Tuesday, June 8, 2010

A flurry of samples and some new collaborations being set up.

Well, we certainly had a productive day today.

To start things off, Travis started a new sub-project for the nucleosome experiments. He is looking at how the nucleosomes I made respond to an increasing amount of magnesium (a +2 ion). Theory says that as we add more magnesium the nucleosomes clump up and fall out of solution. This is an indication that they are attracting each other so strongly that they would rather be next to each other than dissolved in solution. The crazy thing about nucleosomes (and as it turns out naked DNA does this as well in different solution conditions) is that if you keep adding more magnesium, the nucleosomes go back into solution (in other words they no longer attract each other). This is pretty crazy if you think about it: You make the nucleosomes attractive by adding +2 ions and then get them to then be repulsive by adding more +2 ions. This is one of the reasons this system is so interesting to look at.

Travis started this process, slowly adding more and more +2 ions. And low and behold, we saw some aggregation happening (in the form of white wisps of material in our solution). Unfortunately, they redissolved after a bit of time.  Tomorrow we'll try to get up to higher concentrations of Mg and hopefully see the full transition.

John, meanwhile, has extended yesterday's experiments to look at a lot of samples (11 or so, I think). The reason for all of this is that we have some samples from our collaborator that we need to run. Unfortunately, when we run them, we destroy them, so we need to do it right on the first shot. To ensure that we are taking the measurements under the correct conditions, we are going to look at a lot of samples that are very similar to the ones we want to look at. Once we get the correct conditions for those samples and are really happy with how they are running, we can think about looking at the real samples. Not the most exciting thing in the world, but that's science folks: There's always a lot more build up to the experiments than there is time spent doing the experiment itself.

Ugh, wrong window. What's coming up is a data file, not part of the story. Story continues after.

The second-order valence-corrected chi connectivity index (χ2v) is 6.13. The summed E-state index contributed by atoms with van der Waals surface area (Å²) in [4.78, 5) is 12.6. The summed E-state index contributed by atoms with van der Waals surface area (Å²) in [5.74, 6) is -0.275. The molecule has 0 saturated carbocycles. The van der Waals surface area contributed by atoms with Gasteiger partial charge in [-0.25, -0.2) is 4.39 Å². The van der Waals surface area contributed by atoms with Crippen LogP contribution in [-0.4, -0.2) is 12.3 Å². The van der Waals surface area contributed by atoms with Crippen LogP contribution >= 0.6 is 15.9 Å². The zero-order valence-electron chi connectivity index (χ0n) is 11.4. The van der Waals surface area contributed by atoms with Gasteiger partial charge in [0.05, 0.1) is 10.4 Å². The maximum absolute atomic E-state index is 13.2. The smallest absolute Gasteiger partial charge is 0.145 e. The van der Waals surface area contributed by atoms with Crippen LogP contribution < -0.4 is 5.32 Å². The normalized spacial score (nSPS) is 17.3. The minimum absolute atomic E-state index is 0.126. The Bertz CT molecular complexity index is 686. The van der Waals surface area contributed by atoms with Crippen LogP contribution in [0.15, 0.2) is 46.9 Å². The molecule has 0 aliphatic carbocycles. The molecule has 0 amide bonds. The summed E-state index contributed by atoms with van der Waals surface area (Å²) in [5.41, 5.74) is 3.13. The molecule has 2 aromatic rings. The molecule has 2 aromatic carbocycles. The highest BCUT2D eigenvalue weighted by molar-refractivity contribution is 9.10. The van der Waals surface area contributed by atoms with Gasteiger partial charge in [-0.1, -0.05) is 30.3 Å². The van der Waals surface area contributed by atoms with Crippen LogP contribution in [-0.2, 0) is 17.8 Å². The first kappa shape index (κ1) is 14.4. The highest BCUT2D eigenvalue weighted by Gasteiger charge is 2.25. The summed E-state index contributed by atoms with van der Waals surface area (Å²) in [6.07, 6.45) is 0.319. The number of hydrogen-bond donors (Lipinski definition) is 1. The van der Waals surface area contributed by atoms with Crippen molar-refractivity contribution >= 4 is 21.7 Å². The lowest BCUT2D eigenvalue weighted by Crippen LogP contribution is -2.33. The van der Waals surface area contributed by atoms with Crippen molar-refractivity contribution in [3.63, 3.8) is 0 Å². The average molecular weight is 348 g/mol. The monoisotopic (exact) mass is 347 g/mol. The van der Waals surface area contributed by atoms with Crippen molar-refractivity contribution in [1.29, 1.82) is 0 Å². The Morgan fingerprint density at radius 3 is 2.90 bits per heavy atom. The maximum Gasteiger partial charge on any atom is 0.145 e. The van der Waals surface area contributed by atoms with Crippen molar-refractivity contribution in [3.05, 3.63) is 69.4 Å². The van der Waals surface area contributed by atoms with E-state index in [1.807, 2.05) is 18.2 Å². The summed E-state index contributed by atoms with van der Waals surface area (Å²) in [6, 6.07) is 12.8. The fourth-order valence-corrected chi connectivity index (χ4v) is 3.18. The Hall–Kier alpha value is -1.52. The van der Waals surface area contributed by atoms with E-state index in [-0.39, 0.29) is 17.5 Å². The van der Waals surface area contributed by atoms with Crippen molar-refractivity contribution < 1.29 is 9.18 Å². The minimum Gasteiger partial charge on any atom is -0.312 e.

Finally, Xiangyun Qiu  and Chongli Yuan are joining me in a collaboration to look further into the mechanisms behind nucleosome folding. We are hoping to do and x-ray run later in the year to look at what happens to nucleosomes when you remove or modify the tails or put them in different types of solution. Our preferred tool, SAXS, should give us some idea of what's going on.

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